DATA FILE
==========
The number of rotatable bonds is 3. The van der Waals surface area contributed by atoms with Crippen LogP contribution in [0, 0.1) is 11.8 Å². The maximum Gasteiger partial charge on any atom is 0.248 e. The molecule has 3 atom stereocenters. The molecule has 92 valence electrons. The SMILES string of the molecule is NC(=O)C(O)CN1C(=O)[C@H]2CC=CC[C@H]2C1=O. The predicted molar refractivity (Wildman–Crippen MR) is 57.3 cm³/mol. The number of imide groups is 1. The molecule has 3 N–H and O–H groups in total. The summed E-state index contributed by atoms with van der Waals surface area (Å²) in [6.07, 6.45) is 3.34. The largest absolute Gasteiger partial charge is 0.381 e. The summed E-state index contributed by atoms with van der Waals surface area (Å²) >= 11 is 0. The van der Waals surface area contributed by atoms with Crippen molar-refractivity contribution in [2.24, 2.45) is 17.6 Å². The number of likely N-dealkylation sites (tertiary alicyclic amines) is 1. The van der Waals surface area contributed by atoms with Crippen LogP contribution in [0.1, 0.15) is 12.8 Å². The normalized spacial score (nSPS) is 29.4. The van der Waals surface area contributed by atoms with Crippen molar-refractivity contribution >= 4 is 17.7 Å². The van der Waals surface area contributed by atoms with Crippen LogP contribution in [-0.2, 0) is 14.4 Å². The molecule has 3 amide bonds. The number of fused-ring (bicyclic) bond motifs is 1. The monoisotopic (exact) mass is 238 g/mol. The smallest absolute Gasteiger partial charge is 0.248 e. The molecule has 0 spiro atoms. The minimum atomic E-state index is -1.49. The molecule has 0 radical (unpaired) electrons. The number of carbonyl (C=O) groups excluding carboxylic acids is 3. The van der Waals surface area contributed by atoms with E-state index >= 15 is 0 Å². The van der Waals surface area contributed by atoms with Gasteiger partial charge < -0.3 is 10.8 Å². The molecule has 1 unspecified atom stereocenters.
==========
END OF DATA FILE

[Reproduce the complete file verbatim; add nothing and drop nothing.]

The number of rotatable bonds is 3. The van der Waals surface area contributed by atoms with Crippen LogP contribution in [0, 0.1) is 11.8 Å². The maximum Gasteiger partial charge on any atom is 0.248 e. The molecule has 3 atom stereocenters. The molecule has 92 valence electrons. The SMILES string of the molecule is NC(=O)C(O)CN1C(=O)[C@H]2CC=CC[C@H]2C1=O. The predicted molar refractivity (Wildman–Crippen MR) is 57.3 cm³/mol. The number of imide groups is 1. The molecule has 3 N–H and O–H groups in total. The summed E-state index contributed by atoms with van der Waals surface area (Å²) in [6.07, 6.45) is 3.34. The largest absolute Gasteiger partial charge is 0.381 e. The summed E-state index contributed by atoms with van der Waals surface area (Å²) >= 11 is 0. The van der Waals surface area contributed by atoms with Crippen molar-refractivity contribution in [2.24, 2.45) is 17.6 Å². The number of likely N-dealkylation sites (tertiary alicyclic amines) is 1. The van der Waals surface area contributed by atoms with Crippen LogP contribution in [0.1, 0.15) is 12.8 Å². The normalized spacial score (nSPS) is 29.4. The van der Waals surface area contributed by atoms with Crippen molar-refractivity contribution >= 4 is 17.7 Å². The van der Waals surface area contributed by atoms with Crippen LogP contribution in [-0.2, 0) is 14.4 Å². The molecule has 3 amide bonds. The number of fused-ring (bicyclic) bond motifs is 1. The monoisotopic (exact) mass is 238 g/mol. The smallest absolute Gasteiger partial charge is 0.248 e. The molecule has 0 spiro atoms. The minimum atomic E-state index is -1.49. The molecule has 0 radical (unpaired) electrons. The number of carbonyl (C=O) groups excluding carboxylic acids is 3. The van der Waals surface area contributed by atoms with E-state index >= 15 is 0 Å². The van der Waals surface area contributed by atoms with Gasteiger partial charge < -0.3 is 10.8 Å². The molecule has 1 unspecified atom stereocenters.